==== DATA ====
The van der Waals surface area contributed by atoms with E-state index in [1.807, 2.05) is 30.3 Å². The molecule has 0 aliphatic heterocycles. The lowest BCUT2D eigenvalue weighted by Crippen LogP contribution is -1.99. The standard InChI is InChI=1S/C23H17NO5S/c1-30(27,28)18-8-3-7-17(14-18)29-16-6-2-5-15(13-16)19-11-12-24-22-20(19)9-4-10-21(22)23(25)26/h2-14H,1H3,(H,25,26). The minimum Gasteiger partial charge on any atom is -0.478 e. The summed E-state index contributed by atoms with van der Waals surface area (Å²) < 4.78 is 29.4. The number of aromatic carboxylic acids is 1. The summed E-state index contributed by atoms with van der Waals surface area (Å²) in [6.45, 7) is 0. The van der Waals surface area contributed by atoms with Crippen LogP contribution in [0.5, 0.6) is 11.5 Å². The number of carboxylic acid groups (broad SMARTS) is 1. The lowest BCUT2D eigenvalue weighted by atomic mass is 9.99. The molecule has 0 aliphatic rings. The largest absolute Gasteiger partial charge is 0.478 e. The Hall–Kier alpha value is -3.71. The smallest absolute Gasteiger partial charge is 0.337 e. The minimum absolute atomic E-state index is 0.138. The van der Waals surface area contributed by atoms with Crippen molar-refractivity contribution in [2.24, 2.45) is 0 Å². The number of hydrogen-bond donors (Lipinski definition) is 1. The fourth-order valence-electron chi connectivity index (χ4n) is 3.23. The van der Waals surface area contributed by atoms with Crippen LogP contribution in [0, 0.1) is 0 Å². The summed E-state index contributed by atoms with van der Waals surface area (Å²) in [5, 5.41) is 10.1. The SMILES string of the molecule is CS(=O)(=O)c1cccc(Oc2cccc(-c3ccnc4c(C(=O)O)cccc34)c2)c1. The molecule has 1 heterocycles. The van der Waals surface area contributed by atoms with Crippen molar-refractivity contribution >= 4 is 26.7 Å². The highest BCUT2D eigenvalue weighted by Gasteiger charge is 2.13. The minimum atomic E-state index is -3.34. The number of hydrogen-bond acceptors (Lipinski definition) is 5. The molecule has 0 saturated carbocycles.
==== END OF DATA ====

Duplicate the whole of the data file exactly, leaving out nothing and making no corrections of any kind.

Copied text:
The van der Waals surface area contributed by atoms with E-state index in [1.807, 2.05) is 30.3 Å². The molecule has 0 aliphatic heterocycles. The lowest BCUT2D eigenvalue weighted by Crippen LogP contribution is -1.99. The standard InChI is InChI=1S/C23H17NO5S/c1-30(27,28)18-8-3-7-17(14-18)29-16-6-2-5-15(13-16)19-11-12-24-22-20(19)9-4-10-21(22)23(25)26/h2-14H,1H3,(H,25,26). The minimum Gasteiger partial charge on any atom is -0.478 e. The summed E-state index contributed by atoms with van der Waals surface area (Å²) < 4.78 is 29.4. The number of aromatic carboxylic acids is 1. The summed E-state index contributed by atoms with van der Waals surface area (Å²) in [6.45, 7) is 0. The van der Waals surface area contributed by atoms with Crippen LogP contribution in [0.5, 0.6) is 11.5 Å². The number of carboxylic acid groups (broad SMARTS) is 1. The lowest BCUT2D eigenvalue weighted by atomic mass is 9.99. The molecule has 0 aliphatic rings. The largest absolute Gasteiger partial charge is 0.478 e. The Hall–Kier alpha value is -3.71. The smallest absolute Gasteiger partial charge is 0.337 e. The minimum absolute atomic E-state index is 0.138. The van der Waals surface area contributed by atoms with Crippen molar-refractivity contribution in [2.24, 2.45) is 0 Å². The number of hydrogen-bond donors (Lipinski definition) is 1. The fourth-order valence-electron chi connectivity index (χ4n) is 3.23. The van der Waals surface area contributed by atoms with Crippen LogP contribution in [0, 0.1) is 0 Å². The summed E-state index contributed by atoms with van der Waals surface area (Å²) in [5, 5.41) is 10.1. The SMILES string of the molecule is CS(=O)(=O)c1cccc(Oc2cccc(-c3ccnc4c(C(=O)O)cccc34)c2)c1. The molecule has 1 heterocycles. The van der Waals surface area contributed by atoms with Crippen molar-refractivity contribution >= 4 is 26.7 Å². The highest BCUT2D eigenvalue weighted by Gasteiger charge is 2.13. The minimum atomic E-state index is -3.34. The number of hydrogen-bond acceptors (Lipinski definition) is 5. The molecule has 0 saturated carbocycles.